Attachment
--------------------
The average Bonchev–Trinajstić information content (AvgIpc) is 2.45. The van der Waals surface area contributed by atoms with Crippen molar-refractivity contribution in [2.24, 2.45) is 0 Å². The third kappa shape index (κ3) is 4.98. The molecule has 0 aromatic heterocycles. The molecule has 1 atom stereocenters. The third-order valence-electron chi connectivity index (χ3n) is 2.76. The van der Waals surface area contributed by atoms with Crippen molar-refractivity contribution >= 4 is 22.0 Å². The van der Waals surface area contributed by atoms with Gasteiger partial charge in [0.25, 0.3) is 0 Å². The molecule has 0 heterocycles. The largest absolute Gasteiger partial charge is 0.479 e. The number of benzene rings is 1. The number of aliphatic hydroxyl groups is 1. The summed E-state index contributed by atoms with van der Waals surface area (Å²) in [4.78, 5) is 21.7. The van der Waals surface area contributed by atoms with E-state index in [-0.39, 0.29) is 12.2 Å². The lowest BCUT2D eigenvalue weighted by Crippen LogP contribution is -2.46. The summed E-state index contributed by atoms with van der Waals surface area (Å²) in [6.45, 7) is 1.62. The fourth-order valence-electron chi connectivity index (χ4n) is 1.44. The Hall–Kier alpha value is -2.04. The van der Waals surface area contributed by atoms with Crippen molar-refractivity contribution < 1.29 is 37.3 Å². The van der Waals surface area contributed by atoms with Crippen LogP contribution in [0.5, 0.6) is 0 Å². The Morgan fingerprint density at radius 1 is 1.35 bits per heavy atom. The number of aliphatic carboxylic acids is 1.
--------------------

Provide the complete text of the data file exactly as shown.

The average Bonchev–Trinajstić information content (AvgIpc) is 2.45. The van der Waals surface area contributed by atoms with Crippen molar-refractivity contribution in [2.24, 2.45) is 0 Å². The third kappa shape index (κ3) is 4.98. The molecule has 0 aromatic heterocycles. The molecule has 1 atom stereocenters. The third-order valence-electron chi connectivity index (χ3n) is 2.76. The van der Waals surface area contributed by atoms with Crippen molar-refractivity contribution >= 4 is 22.0 Å². The van der Waals surface area contributed by atoms with Gasteiger partial charge in [0.25, 0.3) is 0 Å². The molecule has 0 heterocycles. The largest absolute Gasteiger partial charge is 0.479 e. The number of benzene rings is 1. The number of aliphatic hydroxyl groups is 1. The summed E-state index contributed by atoms with van der Waals surface area (Å²) in [4.78, 5) is 21.7. The van der Waals surface area contributed by atoms with E-state index in [-0.39, 0.29) is 12.2 Å². The lowest BCUT2D eigenvalue weighted by Crippen LogP contribution is -2.46. The summed E-state index contributed by atoms with van der Waals surface area (Å²) in [6.45, 7) is 1.62. The fourth-order valence-electron chi connectivity index (χ4n) is 1.44. The Hall–Kier alpha value is -2.04. The van der Waals surface area contributed by atoms with Crippen molar-refractivity contribution < 1.29 is 37.3 Å². The van der Waals surface area contributed by atoms with Crippen LogP contribution in [0.5, 0.6) is 0 Å². The Morgan fingerprint density at radius 1 is 1.35 bits per heavy atom. The number of aliphatic carboxylic acids is 1.